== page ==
For all of those potential Northstar Performance customers, I had jake stud the engine and I think I have put on about 9000 miles and its been running perfect. Last week it was in the 90's and it never went above 222 degrees (95MPH on a 95 degree freeway for 15 minutes). If i'm driving like I normally do, it is at 200-208 when I'm 65MPH and cruisin. I have done MANY WOT's in this beast too.

Submariner409
06-10-11, 12:29 PM
If this is the '99, you can easily go by the Oil Life Monitor. Even with NO oil usage, 4,000 miles, particularly 4,000 miles of suburban/highway driving, is WAY too early to change the oil & filter.

You are getting less engine wear in a year of freeway driving than in a month of city driving. The Shell oil is just perfect for the '99.

Highway driving: Different car entirely, but my one of my daughters drives over 35,000 miles a year, all highway and Interstate. She just traded a Honda Civic in on a Hyundai Sonata. The Civic had 276,000 miles on it, was quiet as a mouse, and used not a drop of oil. Normal maintenance only - the head had never been off. My 1995 F-150 I-6 had 140,000 on it when traded. Perfect condition, all highway.

tigers2007
06-10-11, 12:38 PM
yeah thats what I was thinking. My dad and I were wondering if we technically have to ever change it at all as it gets refreshed 15% almost every 1000 miles. This car works perfectly and looks perfect. Maybe I can be the guinea pig and never do another oil change on it (maybe just a filter every 10k). Even though this car looks and drives new, its a beater and has no value to my father and is only a MPG-machine for me as my truck on gets like 18 on a good day.

RippyPartsDept
06-10-11, 01:21 PM
i would theorize that if you're adding oil between oil changes that yes you could extend your interval past the 0%

BUT

i still wouldn't... because some of the oil (probably most) will be past 0% and even though the OLM has a 100% safety built in you don't want to risk it

i wouldn't have any qualms about going all the way down to 0% though

Submariner409
06-10-11, 01:28 PM
Yeah that ^^^

Just because the engine consumes (and/or leaks) some oil doesn't mean that adding oil "refreshes" the remainder - in addition to anti-wear additives, oil suspends and cleans dirt, soot, and wear particles from normal engine wear and use. When you change the oil and filter, preferably immediately after a long highway run, all the nasties are suspended in the oil and the drain action cleans out the contaminants. Todays metallurgy and engine buildiing techniques, as well as oil chemistry, allows oil changes to be spaced a LOT farther apart than when I was a new driver.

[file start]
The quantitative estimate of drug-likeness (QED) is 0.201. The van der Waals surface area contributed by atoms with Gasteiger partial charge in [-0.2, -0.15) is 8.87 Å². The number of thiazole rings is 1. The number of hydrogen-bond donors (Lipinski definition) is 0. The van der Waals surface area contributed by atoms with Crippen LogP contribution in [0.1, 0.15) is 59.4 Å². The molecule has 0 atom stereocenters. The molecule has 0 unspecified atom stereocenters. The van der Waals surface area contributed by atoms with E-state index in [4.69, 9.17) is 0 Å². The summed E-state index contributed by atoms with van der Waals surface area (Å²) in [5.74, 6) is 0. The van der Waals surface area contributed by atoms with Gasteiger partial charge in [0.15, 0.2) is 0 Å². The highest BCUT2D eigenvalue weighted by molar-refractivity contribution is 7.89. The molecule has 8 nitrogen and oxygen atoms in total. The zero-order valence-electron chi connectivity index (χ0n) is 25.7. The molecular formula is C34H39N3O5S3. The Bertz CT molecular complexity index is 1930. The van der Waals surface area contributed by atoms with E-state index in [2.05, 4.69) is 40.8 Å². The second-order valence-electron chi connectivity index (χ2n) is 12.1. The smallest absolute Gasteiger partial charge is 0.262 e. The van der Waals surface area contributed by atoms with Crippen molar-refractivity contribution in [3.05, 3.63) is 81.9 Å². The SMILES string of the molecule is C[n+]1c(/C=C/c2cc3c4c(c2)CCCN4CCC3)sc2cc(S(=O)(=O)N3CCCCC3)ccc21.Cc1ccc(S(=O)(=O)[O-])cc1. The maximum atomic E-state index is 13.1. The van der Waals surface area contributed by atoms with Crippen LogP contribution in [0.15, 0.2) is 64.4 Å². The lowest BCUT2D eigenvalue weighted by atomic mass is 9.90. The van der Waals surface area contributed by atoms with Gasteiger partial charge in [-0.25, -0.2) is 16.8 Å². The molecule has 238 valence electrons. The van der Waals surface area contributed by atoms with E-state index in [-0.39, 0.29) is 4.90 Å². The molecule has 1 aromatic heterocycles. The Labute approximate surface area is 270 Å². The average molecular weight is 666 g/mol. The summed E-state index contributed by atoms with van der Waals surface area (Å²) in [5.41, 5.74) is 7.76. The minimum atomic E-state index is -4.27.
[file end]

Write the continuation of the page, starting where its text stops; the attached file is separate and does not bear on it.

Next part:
Back in the 50's and 60's the Kendall Oil two-fingered fist logo originally stood for "Kendall - The 2,000 mile oil". Times, they are a'changin'.

tateos
06-10-11, 06:19 PM
The car is nice...but I still say I LOVE the front yard Sub!

Submariner409
06-10-11, 06:24 PM
The car is nice...but I still say I LOVE the front yard Sub!

Tks..........Just beyond the big oak tree over the car hood we have a 100 yard rifle range that goes down the clearing to the right.

CadillacLuke24
01-27-12, 05:54 PM
O.k. gotta get my 2 cents in on this one, althought the thread is old. Got me a 96 Deville VIN Y in October of 2008 from Cadillac of Sioux Falls (SD). Had 38,947, now she's got a tick over 65. Always kept the oil within range (at the "halfway" mark), and I do change it nearly on the dot at 3,000. I'm a 21 year old with a lead foot, so the WOTs are no issue. Doesn't burn a drop of oil, doesn't leak, and she runs like a top (save the aging plugs). The 4.9 is a decent motor, and it's a whole different ball game compard to the N*, but it just doesn't offer the performance, economy, and enjoyment :sneaky: that the ol' N* does. Is the N* flawed? Probably not. IMHO, it's more of a negligence issue on the part of the less-than-enthusiastic owners out there. Sure, it's not the hottest thing out there, but it will shame 95% of the stuff out there. Besides, who says you can't tune the PCM or engineer some new direct injection heads? :D

Submariner409
01-27-12, 05:59 PM
Trouble with DI heads on a Northstar is the central spark plug location surrounded by 4 valves - and up top, cams and valve springs/retainers around the plug well.

Talk to AJ or Lynden Wester about tweaking the PCM on that early OBD-II engine.

CadillacLuke24
01-28-12, 03:31 PM
Darn it, I forgot about that :banghead: I will be doing the PCM tuning though. :D

Submariner409
01-28-12, 04:10 PM
DO NOT expect any miracles - or even close - on a VIN Y drivetrain tune. The single best "performance" mod - and it will get you maybe 2 - 3 hp - is a custom bent cat-back exhaust system. $$$$.$$

Mark D
01-28-12, 11:22 PM
I came into this thread late, and have not taken the time (because I don't have that much time) to read all the posts.
But I have read the first few and some others.
I thought I'd add this insight, or maybe I should call it my own experience with oil consumption.

First, I have a '95 VIN9 in a STS that has 227K miles on it. It uses about a half quart of oil between changes at around 4000 miles.
Second, I have a '98 VIN9 in a STS that has 200 K miles on it. It's the car I just did head gaskets on.
We (wife and I) got that car with about 95K miles on it back in 2002. It burned about a quart of oil in 800 to 900 miles.
But as time has gone on, the consumption continued to drop to the point where it now burns about a quart in 2500 or so miles. To me, a guy who's used to cars from the '60s and 70's where typical consumption was a quart in 1000 miles, or less, this is just fine.
At least it has gotten better, not worse.
Is adding a quart of oil every few weeks that big of a deal? At least knowing you need to check the oil will get one to open the hood and look around for any unknown maintenance issues that might be coming up, like antifreeze leaking, worn belts, etc. A contientious car owner will check things under the hood at least every week or so, won't he? Perfect time to check the oil and add if needed.
It'll burn less if you don't top it right to the top of the dip stick markings.
Mark D.